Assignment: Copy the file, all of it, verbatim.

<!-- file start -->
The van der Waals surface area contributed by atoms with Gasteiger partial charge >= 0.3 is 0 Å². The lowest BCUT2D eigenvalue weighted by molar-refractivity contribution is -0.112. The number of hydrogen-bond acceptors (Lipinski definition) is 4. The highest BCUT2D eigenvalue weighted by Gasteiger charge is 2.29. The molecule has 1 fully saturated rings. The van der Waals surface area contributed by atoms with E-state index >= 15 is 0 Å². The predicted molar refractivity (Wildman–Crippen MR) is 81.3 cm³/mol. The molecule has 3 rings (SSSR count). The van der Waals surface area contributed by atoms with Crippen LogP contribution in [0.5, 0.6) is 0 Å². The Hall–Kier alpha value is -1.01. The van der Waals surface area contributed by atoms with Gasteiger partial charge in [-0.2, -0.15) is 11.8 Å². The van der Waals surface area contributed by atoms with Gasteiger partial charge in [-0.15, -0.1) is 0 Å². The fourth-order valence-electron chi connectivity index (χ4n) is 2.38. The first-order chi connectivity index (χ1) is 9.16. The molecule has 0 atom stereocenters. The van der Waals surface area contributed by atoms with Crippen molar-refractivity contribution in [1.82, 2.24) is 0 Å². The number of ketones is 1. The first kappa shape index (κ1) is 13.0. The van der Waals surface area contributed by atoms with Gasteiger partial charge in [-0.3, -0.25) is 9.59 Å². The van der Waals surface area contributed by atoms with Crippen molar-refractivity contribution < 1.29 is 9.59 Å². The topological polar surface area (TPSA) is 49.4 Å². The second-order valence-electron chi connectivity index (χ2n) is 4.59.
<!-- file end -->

The van der Waals surface area contributed by atoms with Gasteiger partial charge >= 0.3 is 0 Å². The lowest BCUT2D eigenvalue weighted by molar-refractivity contribution is -0.112. The number of hydrogen-bond acceptors (Lipinski definition) is 4. The highest BCUT2D eigenvalue weighted by Gasteiger charge is 2.29. The molecule has 1 fully saturated rings. The van der Waals surface area contributed by atoms with E-state index >= 15 is 0 Å². The predicted molar refractivity (Wildman–Crippen MR) is 81.3 cm³/mol. The molecule has 3 rings (SSSR count). The van der Waals surface area contributed by atoms with Crippen LogP contribution in [0.5, 0.6) is 0 Å². The Hall–Kier alpha value is -1.01. The van der Waals surface area contributed by atoms with Gasteiger partial charge in [-0.2, -0.15) is 11.8 Å². The van der Waals surface area contributed by atoms with Gasteiger partial charge in [-0.15, -0.1) is 0 Å². The fourth-order valence-electron chi connectivity index (χ4n) is 2.38. The first-order chi connectivity index (χ1) is 9.16. The molecule has 0 atom stereocenters. The van der Waals surface area contributed by atoms with Crippen molar-refractivity contribution in [1.82, 2.24) is 0 Å². The number of ketones is 1. The first kappa shape index (κ1) is 13.0. The van der Waals surface area contributed by atoms with Gasteiger partial charge in [-0.3, -0.25) is 9.59 Å². The van der Waals surface area contributed by atoms with Crippen molar-refractivity contribution < 1.29 is 9.59 Å². The topological polar surface area (TPSA) is 49.4 Å². The second-order valence-electron chi connectivity index (χ2n) is 4.59.